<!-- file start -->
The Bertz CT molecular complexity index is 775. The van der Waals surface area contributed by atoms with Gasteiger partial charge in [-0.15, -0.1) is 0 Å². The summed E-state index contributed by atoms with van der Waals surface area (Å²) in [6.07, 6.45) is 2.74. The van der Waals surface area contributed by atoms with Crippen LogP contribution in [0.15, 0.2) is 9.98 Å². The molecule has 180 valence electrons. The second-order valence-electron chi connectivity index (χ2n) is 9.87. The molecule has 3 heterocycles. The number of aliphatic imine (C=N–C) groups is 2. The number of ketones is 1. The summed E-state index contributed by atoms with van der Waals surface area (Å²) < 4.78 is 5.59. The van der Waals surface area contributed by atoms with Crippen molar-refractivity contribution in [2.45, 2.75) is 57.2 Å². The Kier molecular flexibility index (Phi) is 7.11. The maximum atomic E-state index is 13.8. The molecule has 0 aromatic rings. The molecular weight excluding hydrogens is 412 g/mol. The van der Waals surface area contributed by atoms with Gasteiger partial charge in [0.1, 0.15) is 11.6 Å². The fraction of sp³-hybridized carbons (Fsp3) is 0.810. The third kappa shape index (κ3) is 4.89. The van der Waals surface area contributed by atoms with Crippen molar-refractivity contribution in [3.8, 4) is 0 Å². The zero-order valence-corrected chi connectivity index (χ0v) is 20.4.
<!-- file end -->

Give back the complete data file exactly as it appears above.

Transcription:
The Bertz CT molecular complexity index is 775. The van der Waals surface area contributed by atoms with Gasteiger partial charge in [-0.15, -0.1) is 0 Å². The summed E-state index contributed by atoms with van der Waals surface area (Å²) in [6.07, 6.45) is 2.74. The van der Waals surface area contributed by atoms with Crippen LogP contribution in [0.15, 0.2) is 9.98 Å². The molecule has 180 valence electrons. The second-order valence-electron chi connectivity index (χ2n) is 9.87. The molecule has 3 heterocycles. The number of aliphatic imine (C=N–C) groups is 2. The number of ketones is 1. The summed E-state index contributed by atoms with van der Waals surface area (Å²) < 4.78 is 5.59. The van der Waals surface area contributed by atoms with Crippen molar-refractivity contribution in [2.45, 2.75) is 57.2 Å². The Kier molecular flexibility index (Phi) is 7.11. The maximum atomic E-state index is 13.8. The molecule has 0 aromatic rings. The molecular weight excluding hydrogens is 412 g/mol. The van der Waals surface area contributed by atoms with Gasteiger partial charge in [0.1, 0.15) is 11.6 Å². The fraction of sp³-hybridized carbons (Fsp3) is 0.810. The third kappa shape index (κ3) is 4.89. The van der Waals surface area contributed by atoms with Crippen molar-refractivity contribution in [3.8, 4) is 0 Å². The zero-order valence-corrected chi connectivity index (χ0v) is 20.4.